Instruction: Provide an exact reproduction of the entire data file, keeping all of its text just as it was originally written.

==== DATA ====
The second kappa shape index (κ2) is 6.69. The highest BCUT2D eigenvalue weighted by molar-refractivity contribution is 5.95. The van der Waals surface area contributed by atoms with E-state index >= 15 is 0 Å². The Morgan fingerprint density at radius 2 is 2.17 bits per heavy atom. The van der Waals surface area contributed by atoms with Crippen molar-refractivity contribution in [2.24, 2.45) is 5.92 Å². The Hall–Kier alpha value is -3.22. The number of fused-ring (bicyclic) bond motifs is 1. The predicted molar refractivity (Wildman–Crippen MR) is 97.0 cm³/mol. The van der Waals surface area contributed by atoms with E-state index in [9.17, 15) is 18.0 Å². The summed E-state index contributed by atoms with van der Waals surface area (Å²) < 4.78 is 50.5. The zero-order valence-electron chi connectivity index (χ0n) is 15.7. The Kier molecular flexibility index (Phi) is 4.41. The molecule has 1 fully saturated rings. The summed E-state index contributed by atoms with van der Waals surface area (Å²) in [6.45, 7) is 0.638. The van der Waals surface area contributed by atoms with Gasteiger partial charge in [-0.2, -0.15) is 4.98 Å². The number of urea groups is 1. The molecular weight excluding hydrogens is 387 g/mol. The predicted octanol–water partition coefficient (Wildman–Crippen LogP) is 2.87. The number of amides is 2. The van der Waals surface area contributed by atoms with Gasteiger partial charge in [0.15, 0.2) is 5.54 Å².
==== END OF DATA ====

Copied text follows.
The second kappa shape index (κ2) is 6.69. The highest BCUT2D eigenvalue weighted by molar-refractivity contribution is 5.95. The van der Waals surface area contributed by atoms with E-state index >= 15 is 0 Å². The Morgan fingerprint density at radius 2 is 2.17 bits per heavy atom. The van der Waals surface area contributed by atoms with Crippen molar-refractivity contribution in [2.24, 2.45) is 5.92 Å². The Hall–Kier alpha value is -3.22. The number of fused-ring (bicyclic) bond motifs is 1. The predicted molar refractivity (Wildman–Crippen MR) is 97.0 cm³/mol. The van der Waals surface area contributed by atoms with E-state index in [9.17, 15) is 18.0 Å². The summed E-state index contributed by atoms with van der Waals surface area (Å²) < 4.78 is 50.5. The zero-order valence-electron chi connectivity index (χ0n) is 15.7. The Kier molecular flexibility index (Phi) is 4.41. The molecule has 1 fully saturated rings. The summed E-state index contributed by atoms with van der Waals surface area (Å²) in [6.45, 7) is 0.638. The van der Waals surface area contributed by atoms with Gasteiger partial charge in [-0.2, -0.15) is 4.98 Å². The number of urea groups is 1. The molecular weight excluding hydrogens is 387 g/mol. The predicted octanol–water partition coefficient (Wildman–Crippen LogP) is 2.87. The number of amides is 2. The van der Waals surface area contributed by atoms with Gasteiger partial charge in [0.15, 0.2) is 5.54 Å².